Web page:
Over the years Jankowski continued to assimilate mediums of popular culture. In Crying for the March of Humanity, (2012) a 26-minute-long video, he recreates an episode of a Mexican telenovela by replacing all the dialogue with crying. Jankowski takes the title from the world’s largest mural, “La Marcha de la Humanidad en la Tierra y hacia el Cosmos” ("The March of Humanity on Earth and Toward the Cosmos") (1965-1971), by the Mexican muralist David Alfaro Siquieros. The scenes and the acting are as believable as telenovelas can be, but the primary reaction to this absurd theater is again laughter, a cold indifferent laughter. We might find it humorous to see so many men crying, sobbing really—which we rarely see on television anyways. There is gratification in the experience of watching these people cry, suffer amidst banal activities; it is comical. It matters little whether the conflicts are merely a sham; the goal is not empathy, their tragic condition is there for our viewing pleasure, and we are allowed to indulge in it whether the conflict is resolvable or not. The interesting thing here is this ambivalence, which straddles the line between accommodation and critique. But why is so much crying causing such apathetic gratification? We are indulging in sadism. 

It’s hard to tell if Jankowski is being dead serious or seriously funny. On the one hand the reference to Siquiero’s work seems to beg a comparison, and yet the struggle “of humanity towards the cosmos” as depicted in the mural is far from being embodied in the “narrative” of the film. So, is the comparison to be read negatively, to highlight the degree to which humanity has abandoned its great historical vision in favor of immediately satisfying mass entertainment? Is the message of the film a critique of the appeal of mass entertainment, of how the petty misery of these characters has helped suppress the underlying reasons for humanity’s suffering? No. Jankowski just wants to blur the boundary between popular culture and serious art. He is concerned that art does not have a mass social basis or appeal. 

And yet Jankowski is raising intellectual problems through assimilating mass media, which tends to avoid said problems in favor of producing the highest possible impact on its audience. Mass media tends to both stress and be driven by the effect on the viewer—sensuous stimuli, entertainment and sensationalism—at the expense of meaningfulness. But because Jankowski is making “art” we project a great deal of meaningfulness back into his work. The question is why Jankowski continues to use mass media as a vehicle for his art. It is because it is accessible and we find comfort in the recognizable. 

We laugh at Jankowski’s films because we recognize ourselves in them, and because we consider ourselves clever for recognizing the absurdity of the art world and the culture industry—both of which are indistinguishable in most of Jankowski’s work. But involved in this laughter is the recognition of regression in viewing (experiencing) television and possibly art. Our pathologies appear rather institutionalized, desensitized, and to a great extent socialized, rationalized. We are drawn in to a tacit acceptance of absurdity, of our general tragic, inescapable, miserable condition; the irrational is accepted into the rational world.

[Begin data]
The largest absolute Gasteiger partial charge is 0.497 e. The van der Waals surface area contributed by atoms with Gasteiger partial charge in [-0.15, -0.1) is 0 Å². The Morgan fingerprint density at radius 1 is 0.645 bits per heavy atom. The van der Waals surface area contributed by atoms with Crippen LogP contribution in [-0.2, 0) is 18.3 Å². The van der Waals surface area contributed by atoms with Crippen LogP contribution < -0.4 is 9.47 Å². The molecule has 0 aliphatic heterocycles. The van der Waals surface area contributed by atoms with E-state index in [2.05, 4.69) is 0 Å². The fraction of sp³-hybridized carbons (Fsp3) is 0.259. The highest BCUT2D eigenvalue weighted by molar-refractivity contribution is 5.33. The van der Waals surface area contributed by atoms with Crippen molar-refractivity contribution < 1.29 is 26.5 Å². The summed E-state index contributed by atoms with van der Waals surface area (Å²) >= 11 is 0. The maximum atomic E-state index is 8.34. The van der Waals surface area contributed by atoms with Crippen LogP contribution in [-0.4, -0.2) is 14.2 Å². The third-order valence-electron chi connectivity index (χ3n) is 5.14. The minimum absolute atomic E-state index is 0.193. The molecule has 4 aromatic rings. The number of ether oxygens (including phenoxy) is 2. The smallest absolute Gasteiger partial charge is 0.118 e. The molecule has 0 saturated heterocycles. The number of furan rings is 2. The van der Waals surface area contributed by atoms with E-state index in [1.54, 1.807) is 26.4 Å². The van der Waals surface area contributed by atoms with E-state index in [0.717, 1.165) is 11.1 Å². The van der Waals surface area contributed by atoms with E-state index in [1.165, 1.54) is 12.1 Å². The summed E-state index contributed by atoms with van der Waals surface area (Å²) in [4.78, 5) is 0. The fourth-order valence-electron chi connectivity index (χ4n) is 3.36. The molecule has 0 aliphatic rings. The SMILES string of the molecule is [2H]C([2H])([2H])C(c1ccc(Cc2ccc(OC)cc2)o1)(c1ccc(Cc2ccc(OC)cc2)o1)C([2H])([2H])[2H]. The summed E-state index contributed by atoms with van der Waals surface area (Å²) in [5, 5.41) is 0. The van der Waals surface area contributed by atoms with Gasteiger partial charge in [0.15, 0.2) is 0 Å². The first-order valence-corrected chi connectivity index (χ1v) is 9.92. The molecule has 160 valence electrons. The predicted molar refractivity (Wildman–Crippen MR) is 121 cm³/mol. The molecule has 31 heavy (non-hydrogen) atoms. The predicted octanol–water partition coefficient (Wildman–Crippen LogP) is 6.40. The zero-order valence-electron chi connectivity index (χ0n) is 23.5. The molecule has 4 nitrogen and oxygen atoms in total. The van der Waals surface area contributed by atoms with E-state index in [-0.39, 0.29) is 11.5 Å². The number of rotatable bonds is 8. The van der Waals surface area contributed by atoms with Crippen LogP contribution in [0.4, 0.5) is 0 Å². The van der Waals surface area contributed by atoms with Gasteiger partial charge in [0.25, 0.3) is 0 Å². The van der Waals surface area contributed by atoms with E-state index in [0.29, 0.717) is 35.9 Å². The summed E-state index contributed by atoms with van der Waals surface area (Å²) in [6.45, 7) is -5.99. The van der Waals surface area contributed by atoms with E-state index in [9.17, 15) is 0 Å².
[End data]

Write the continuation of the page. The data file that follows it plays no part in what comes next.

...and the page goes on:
Like the medieval court jester, Jankowski can mock the status quo without penalty, but also without consequence. Jankowski keeps trying to grapple with the problematic relationship art has to society even though he cannot offer a solution. He can no more change the status of art as a commodity to be consumed by the art market via his wry commentary than aspiring art critics change the fact that all critique is going to be immediately subordinated to the art market. The assimilation of art into the culture industry is recognized and dealt with by many artists in the post-war period: there is Warhol’s approach, Beuys’ approach, Koons’ approach, and Hans Haacke’s approach. Critics can take a lesson from these artists-as-critics. Art is compromised, it lacks consequence, that’s an inescapable fact. That hasn’t stopped artists, nor should it stop critics who fear being inconsequential, to challenge that conformism. Art in modern times, under late capitalism, is a contradictory symptom of this society, it is necessary and undermined, it is developed as it is constrained, it is “avant-garde” (critically and historically conscious), and it is immediately absorbed into the culture industry. These are the inescapable problems of art and they are not resolvable by art alone. Jankowski’s work allows us to recognize this.

 

 

 

 

 

 

 

 

 

 

 

 

 

 
Christian Jankowski, The Day We Met (2003).

Christian Jankowski, The Day We Met (2003).

 
Christian Jankowski, Please Stop You're Boring Me to Death (2012) from the series “Visitors.” 

Christian Jankowski, Please Stop You're Boring Me to Death (2012) from the series “Visitors.” 

 
Christian Jankowski, installation view Discourse News (2012). 

Christian Jankowski, installation view Discourse News (2012). 

 
Christian Jankowski, Strip the Auctioner (2009).

Christian Jankowski, Strip the Auctioner (2009).

 

Christian Jankowski, installation view of Telemistica (1999).

 
Christian Jankowski, installation view of Crying for the March of Humanity (2012).

Christian Jankowski, installation view of Crying for the March of Humanity (2012).

 

Christian Jankowski poses in front of Manifesta's Pavilion of Reflections on Lake Zurich.